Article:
Focusing almost exclusively on nude portraits and studies of human flesh, Emma Hopkins turned to portrait-painting after graduating with a degree in Make-up and Prosthetics for Performance from the University of the Arts London, where she trained in the design and making of prosthetic body parts for theatre, film and television.
Born in Brighton in 1989, Hopkins is fascinated by the themes of anatomy, psychology and mortality, listing Egon Schiele, Frida Kahlo and Paul McCarthy as influences. She endeavours to ‘paint people from the inside out’ in a bid to uncover the relationships we have with our body, mind and emotions.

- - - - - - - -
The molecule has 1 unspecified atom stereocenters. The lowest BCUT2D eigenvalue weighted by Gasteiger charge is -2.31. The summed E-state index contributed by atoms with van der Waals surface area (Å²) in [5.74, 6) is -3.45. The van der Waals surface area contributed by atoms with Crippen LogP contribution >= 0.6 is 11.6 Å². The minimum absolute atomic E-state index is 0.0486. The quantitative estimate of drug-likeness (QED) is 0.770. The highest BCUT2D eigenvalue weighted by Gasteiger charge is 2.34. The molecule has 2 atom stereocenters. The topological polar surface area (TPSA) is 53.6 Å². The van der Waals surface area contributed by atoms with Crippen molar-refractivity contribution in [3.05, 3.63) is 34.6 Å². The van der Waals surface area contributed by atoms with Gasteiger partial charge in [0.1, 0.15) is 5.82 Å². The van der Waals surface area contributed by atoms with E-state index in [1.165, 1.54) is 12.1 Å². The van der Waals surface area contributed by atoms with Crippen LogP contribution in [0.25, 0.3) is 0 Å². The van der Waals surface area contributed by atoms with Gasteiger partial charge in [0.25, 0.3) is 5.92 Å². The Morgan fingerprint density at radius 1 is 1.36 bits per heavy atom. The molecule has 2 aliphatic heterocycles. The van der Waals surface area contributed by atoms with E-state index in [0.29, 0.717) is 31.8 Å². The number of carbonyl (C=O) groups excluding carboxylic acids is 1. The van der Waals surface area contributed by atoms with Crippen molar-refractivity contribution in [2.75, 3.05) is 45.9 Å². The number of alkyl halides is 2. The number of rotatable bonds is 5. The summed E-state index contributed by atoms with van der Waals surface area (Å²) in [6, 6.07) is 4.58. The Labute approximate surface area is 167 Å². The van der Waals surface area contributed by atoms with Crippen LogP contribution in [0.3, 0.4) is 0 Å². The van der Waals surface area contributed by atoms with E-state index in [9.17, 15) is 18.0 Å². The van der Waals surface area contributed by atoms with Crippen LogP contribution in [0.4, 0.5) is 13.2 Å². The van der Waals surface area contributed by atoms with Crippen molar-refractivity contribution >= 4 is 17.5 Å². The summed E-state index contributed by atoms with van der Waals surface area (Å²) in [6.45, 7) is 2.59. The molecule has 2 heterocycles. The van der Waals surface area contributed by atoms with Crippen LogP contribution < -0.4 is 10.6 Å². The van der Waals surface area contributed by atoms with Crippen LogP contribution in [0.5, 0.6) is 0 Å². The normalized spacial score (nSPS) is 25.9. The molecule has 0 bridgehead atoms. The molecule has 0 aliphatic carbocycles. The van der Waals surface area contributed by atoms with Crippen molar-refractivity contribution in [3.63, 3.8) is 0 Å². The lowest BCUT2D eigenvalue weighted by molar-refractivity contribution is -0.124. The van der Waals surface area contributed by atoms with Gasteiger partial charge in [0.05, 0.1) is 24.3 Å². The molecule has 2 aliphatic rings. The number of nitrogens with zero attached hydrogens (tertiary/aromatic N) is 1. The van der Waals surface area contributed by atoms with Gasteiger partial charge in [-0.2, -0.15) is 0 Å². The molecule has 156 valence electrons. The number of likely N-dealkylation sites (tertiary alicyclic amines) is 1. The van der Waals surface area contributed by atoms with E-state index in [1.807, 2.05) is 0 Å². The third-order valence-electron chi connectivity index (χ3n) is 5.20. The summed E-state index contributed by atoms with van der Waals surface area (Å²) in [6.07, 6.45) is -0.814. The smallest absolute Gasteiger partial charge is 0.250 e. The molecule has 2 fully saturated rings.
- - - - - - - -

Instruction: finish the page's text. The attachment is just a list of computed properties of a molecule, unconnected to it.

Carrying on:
‘I want to understand as much as I can about what it means to be human,’ she says. ‘We are not just the clothed person we present to the world. We are the mind and body that we inhabit. There are aspects that connect us all and we are also unique individuals. I moved into painting portraits because it is a celebration of this.’
Employing a variety of materials to create multiple interpretations of her sitters, the work progresses from intuitive studies that teeter on the edges of abstraction and surrealism to emotionally charged oil paintings that are sculptural in style and clinical in detail.